Social media companies led by Facebook said Monday they were ramping up an industry body that aims to weed out extremist content, seeking to put procedures in place globally on how to handle crises.
Facebook announced additional efforts at the United Nations during a meeting with New Zealand’s Prime Minister Jacinda Ardern, who has taken up the cause of fighting online extremism after a March massacre by a white supremacist at two mosques in Christchurch.
“We are trying to create a civil defense-style mechanism. The same way we respond to natural emergencies like fires and floods, we need to be prepared and ready to respond to a crisis like the one we experienced,” she told reporters.
Facebook, Twitter, Microsoft and YouTube in 2017 formed the Global Internet Forum to Counter Terrorism, a vaguely conceived alliance tasked with tackling the most dangerous material on social media.
But tech companies came under renewed criticism after the bloodbath in Christchurch, where the assailant posted a manifesto online and then live-streamed his killing of 51 worshippers.
Appearing with the New Zealand leader, Facebook’s chief operating officer Sheryl Sandberg said the company took down 1.5 million potential views of the grisly video — 1.2 million before anyone had the chance to look.
“The gap between the 1.2 and the 1.5 is where we acknowledge we need to do better,” Sandberg said.
“We can’t wait until a moment like this happens again. We need to do the hard work now, to establish the systems and protocols and the cooperations” among countries and companies, she said.
President Emmanuel Macron of France, which has faced challenges combating militants inspired by the Islamic State movement, has teamed up with Ardern on the so-called “Christchurch Call.”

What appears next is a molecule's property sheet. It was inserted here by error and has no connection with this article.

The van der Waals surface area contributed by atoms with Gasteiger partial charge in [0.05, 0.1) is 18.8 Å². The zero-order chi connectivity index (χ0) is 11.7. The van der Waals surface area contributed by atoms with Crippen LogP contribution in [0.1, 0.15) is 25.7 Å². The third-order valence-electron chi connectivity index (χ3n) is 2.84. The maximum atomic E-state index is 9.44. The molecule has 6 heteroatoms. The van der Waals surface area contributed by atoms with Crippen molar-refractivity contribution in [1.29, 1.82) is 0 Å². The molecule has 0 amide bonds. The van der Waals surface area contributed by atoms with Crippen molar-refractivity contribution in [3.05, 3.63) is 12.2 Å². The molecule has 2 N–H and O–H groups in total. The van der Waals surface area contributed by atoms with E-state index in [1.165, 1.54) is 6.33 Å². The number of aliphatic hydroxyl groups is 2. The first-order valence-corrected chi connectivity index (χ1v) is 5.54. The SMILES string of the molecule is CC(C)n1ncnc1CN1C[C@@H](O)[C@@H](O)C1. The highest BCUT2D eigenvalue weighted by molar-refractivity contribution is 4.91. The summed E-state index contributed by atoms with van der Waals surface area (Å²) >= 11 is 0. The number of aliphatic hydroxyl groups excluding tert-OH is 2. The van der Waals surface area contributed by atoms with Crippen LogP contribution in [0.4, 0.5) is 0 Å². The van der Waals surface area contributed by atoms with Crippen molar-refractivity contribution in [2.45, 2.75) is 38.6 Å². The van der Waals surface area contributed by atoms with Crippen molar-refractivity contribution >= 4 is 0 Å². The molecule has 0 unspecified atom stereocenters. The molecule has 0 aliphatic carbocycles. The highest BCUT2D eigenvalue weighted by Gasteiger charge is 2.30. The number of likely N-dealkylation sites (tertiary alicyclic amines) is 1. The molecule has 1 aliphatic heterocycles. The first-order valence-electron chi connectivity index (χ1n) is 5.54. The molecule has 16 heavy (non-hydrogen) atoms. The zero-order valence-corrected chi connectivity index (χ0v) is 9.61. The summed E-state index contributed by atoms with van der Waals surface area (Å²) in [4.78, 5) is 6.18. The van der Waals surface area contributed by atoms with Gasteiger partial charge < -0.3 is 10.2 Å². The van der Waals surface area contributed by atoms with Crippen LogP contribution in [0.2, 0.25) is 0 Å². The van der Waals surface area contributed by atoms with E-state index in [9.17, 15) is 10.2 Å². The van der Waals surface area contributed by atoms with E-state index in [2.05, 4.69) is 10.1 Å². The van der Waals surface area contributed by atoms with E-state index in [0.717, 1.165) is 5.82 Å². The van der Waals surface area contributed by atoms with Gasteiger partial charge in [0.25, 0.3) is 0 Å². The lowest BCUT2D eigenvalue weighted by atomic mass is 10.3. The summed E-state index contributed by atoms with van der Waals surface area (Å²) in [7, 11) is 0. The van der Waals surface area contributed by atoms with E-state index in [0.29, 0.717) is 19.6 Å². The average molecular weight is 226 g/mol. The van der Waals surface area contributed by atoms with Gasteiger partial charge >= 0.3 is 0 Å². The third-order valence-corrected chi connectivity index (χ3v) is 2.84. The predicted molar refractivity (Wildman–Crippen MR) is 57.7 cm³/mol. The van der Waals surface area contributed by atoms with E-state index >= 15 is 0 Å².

He co-chaired a meeting with Ardern on the latest efforts as they both attended the United Nations General Assembly.
Strengthening industry body
Under Monday’s announcement, the Global Internet Forum to Counter Terrorism will be considered an independent body and enjoy a dedicated staff under an executive director.
While the industry will lead the forum’s operating board, non-governmental groups will head an advisory board.
The governments of the United States, France, Britain, Canada, New Zealand and Japan will also play an advisory role, along with UN and European Union experts.
Facebook said that the forum would fund research on how best to prevent incitements to violence online and how to reduce the effects on social media when attacks occur.
The forum will still amount to a voluntary effort by tech companies to police themselves.
Government regulation is anathema for major US tech companies and their libertarian-minded philosophy, although a growing number of countries outside the West have sought to force social media platforms to censor unwanted content.
Ardern indicated she had no intention of seeking new regulations, which she said made little sense when pursuing ideas such as steering social media users away from extremist material to alternative, curated content.
“If we want the greatest gains, we actually need to collaborate,” she said.
“There is nothing we had seen, even at this point several months on, that has ever suggested to me that any of these tech companies had an interest in providing a platform for hatred and violence,” she said.